The downtown borders thread got me thinking about what elements people tend to associate with a "downtown." What are some the things that play into your decision of whether or not a given area is downtown?
To me it's the metro areas main commercial business district (ie the Loop) and its immediate surrounding residential area. Most downtowns have a mix of its largest commercial buildings, the densest residential areas, and entertainment districts (theatre district, museums, etc.) and prestigious retail (like N. Mich Ave and State st). Any continuous built up environment should be considered also. In chicago's case, the skyline is continuous from north ave to roosevelt (and even south to cermak as the south loop is filled in).
This is why I think downtown Chicago includes river north, gold coast and mag mile areas, and even the south loop (btw I said dt was bordered by North Ave, Halsted, Cermak and the lake). These areas have ranging aspects of commercial, dense residential, retail, and entertainment, and are all part of a continuous built up environment. Again, its all a judgement call, but thats my perspective.
i'd consider north ave. to be the start of downtown chicago, but that's coming from a former edgewater resident's perspective. for most of our NU friends who lived in Evanston, DT chicago started at the top of Michigan Ave and ended with the museum campus--i bet most of them never even crossed the north-south branch of the river to visit the west loop.
of course, since the lousy CTA took so long we'd strech "downtown" all the way up to wrigley sometimes, just to pacify our minds.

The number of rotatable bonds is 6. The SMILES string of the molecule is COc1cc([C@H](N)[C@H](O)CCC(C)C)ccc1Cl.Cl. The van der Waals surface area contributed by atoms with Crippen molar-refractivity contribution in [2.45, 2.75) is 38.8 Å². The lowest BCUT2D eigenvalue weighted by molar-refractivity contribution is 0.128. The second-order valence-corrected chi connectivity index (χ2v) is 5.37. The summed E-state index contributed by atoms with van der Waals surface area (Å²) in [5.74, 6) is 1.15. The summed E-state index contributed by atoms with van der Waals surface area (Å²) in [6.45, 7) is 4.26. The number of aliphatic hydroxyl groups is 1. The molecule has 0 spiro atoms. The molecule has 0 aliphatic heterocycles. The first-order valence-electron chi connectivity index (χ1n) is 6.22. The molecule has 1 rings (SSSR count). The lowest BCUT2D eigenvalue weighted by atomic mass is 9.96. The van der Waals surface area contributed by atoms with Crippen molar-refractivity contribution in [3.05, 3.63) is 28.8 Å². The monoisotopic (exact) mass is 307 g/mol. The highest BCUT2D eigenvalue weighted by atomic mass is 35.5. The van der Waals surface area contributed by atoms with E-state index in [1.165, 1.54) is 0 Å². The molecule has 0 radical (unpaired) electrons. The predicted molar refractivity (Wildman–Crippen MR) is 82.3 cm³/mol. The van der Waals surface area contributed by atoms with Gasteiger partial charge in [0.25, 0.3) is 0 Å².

overall though, I think most everyone agrees the loop is certainly the heart of downtown chicago--that's why it's so great to see people moving back to occupy it.
hydrogen, would it be easier to answer your question by listing all the important Chicago sites and activities that are not in the downtown area? I believe if one does this, you get a picture of how overwelming the concentration is within the loosely defined areas of downtown (so for the sake of argument...let's say Cermak on the south, UC/Med Ctr on the west, North Ave on the north).
That would give you: Museum of Science of Industry, U of C, the Cell, IIT, Garfield Park conservatory, Midway, Jackson Park in general, Lincoln Park in general, LPZ, Chgo Hist Museum, Wrigley
I know that list could be padded, but it would still come up way short compared to downtown.
Well, Ed, you forgot O'Hare... that wouldn't exactly be "padding".
Anyway, downtown means different things in different cities. In cities where dense development, office towers, residential towers, and entertainment form a narrow strip (eg Atlanta, New York) downtown refers to the southern end of the strip, which is usually the oldest.
Then you have the Midtown moniker, which a lot of cities are adopting for some of their neighborhoods, without too much geographical reason to do so.
Anyway, I think the whole thing is very ambiguous in large metropolitan areas, where some suburbanites will think of anything within the city's borders as "downtown". Obviously, NYC and maybe LA do not suffer from this problem because pretty much everybody knows the basic facts of how those cities are set up, through movies, TV, books, etc.
Then there's Philly, which has completely shunned the Downtown moniker and instead uses "Center City", which is actually a better description of the place.
and I'll go back to the suggestion I made awhile ago:
since the Loop is only a part of a super downtown and that new downtown should have its own identity, I gave it the name "The Circuit", thinking of the Circle Line that defines a loop with much wider parameters.
The Circuit (or a name like it), would give much needed identity to the expanded downtown area in Chicago and make us even more distinctive.
Perhaps we could follow Manhattan's demarcation system with an "Uptown Chicago" running from Devon Avenue south to North Avenue; "Midtown Chicago" running from North Avenue south to Roosevelt Road; and "The Stations" (or some designation comprable to "The Battery") running from Roosevelt Road to Hyde Park? Of course this geography would take a decade or so to become part of the city's "psyche," but it suggests a city of greater dimensions than that of "downtown."
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